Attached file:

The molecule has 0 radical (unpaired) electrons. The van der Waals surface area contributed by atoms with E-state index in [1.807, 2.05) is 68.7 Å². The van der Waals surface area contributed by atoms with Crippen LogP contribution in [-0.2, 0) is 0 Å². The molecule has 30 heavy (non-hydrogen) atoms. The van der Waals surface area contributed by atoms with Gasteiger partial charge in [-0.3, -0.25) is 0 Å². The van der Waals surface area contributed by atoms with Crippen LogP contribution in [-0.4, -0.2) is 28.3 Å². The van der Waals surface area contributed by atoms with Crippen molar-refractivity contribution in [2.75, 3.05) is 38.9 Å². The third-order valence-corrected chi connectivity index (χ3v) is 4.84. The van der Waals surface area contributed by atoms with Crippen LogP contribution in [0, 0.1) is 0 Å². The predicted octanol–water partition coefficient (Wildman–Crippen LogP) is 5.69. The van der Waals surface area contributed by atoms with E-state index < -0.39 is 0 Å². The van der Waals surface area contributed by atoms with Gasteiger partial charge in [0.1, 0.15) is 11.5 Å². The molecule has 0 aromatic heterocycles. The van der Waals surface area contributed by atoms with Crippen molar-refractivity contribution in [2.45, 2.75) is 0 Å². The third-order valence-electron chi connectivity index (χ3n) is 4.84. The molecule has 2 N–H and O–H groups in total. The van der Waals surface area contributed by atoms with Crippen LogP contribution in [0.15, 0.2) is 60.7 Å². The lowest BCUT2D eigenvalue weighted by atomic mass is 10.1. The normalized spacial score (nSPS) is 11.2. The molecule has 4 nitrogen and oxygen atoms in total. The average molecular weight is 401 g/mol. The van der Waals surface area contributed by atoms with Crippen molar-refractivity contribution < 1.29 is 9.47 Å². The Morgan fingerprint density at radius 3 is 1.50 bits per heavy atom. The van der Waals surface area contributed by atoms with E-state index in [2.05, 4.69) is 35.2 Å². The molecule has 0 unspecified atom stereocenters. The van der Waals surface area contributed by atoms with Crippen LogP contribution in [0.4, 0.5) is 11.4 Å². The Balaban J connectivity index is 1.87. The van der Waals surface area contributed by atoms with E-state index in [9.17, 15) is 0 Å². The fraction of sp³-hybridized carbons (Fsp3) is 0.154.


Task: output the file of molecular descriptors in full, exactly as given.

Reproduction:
The molecule has 0 radical (unpaired) electrons. The van der Waals surface area contributed by atoms with E-state index in [1.807, 2.05) is 68.7 Å². The van der Waals surface area contributed by atoms with Crippen LogP contribution in [-0.2, 0) is 0 Å². The molecule has 30 heavy (non-hydrogen) atoms. The van der Waals surface area contributed by atoms with Gasteiger partial charge in [-0.3, -0.25) is 0 Å². The van der Waals surface area contributed by atoms with Crippen LogP contribution in [-0.4, -0.2) is 28.3 Å². The van der Waals surface area contributed by atoms with Crippen molar-refractivity contribution in [2.75, 3.05) is 38.9 Å². The third-order valence-corrected chi connectivity index (χ3v) is 4.84. The van der Waals surface area contributed by atoms with Crippen LogP contribution in [0, 0.1) is 0 Å². The predicted octanol–water partition coefficient (Wildman–Crippen LogP) is 5.69. The van der Waals surface area contributed by atoms with E-state index < -0.39 is 0 Å². The van der Waals surface area contributed by atoms with Gasteiger partial charge in [0.1, 0.15) is 11.5 Å². The molecule has 0 aromatic heterocycles. The van der Waals surface area contributed by atoms with Crippen molar-refractivity contribution in [2.45, 2.75) is 0 Å². The third-order valence-electron chi connectivity index (χ3n) is 4.84. The molecule has 2 N–H and O–H groups in total. The van der Waals surface area contributed by atoms with Crippen LogP contribution in [0.15, 0.2) is 60.7 Å². The lowest BCUT2D eigenvalue weighted by atomic mass is 10.1. The normalized spacial score (nSPS) is 11.2. The molecule has 4 nitrogen and oxygen atoms in total. The average molecular weight is 401 g/mol. The van der Waals surface area contributed by atoms with Crippen molar-refractivity contribution < 1.29 is 9.47 Å². The Morgan fingerprint density at radius 3 is 1.50 bits per heavy atom. The van der Waals surface area contributed by atoms with E-state index in [2.05, 4.69) is 35.2 Å². The molecule has 0 unspecified atom stereocenters. The van der Waals surface area contributed by atoms with Crippen LogP contribution in [0.4, 0.5) is 11.4 Å². The Balaban J connectivity index is 1.87. The van der Waals surface area contributed by atoms with E-state index in [9.17, 15) is 0 Å². The fraction of sp³-hybridized carbons (Fsp3) is 0.154.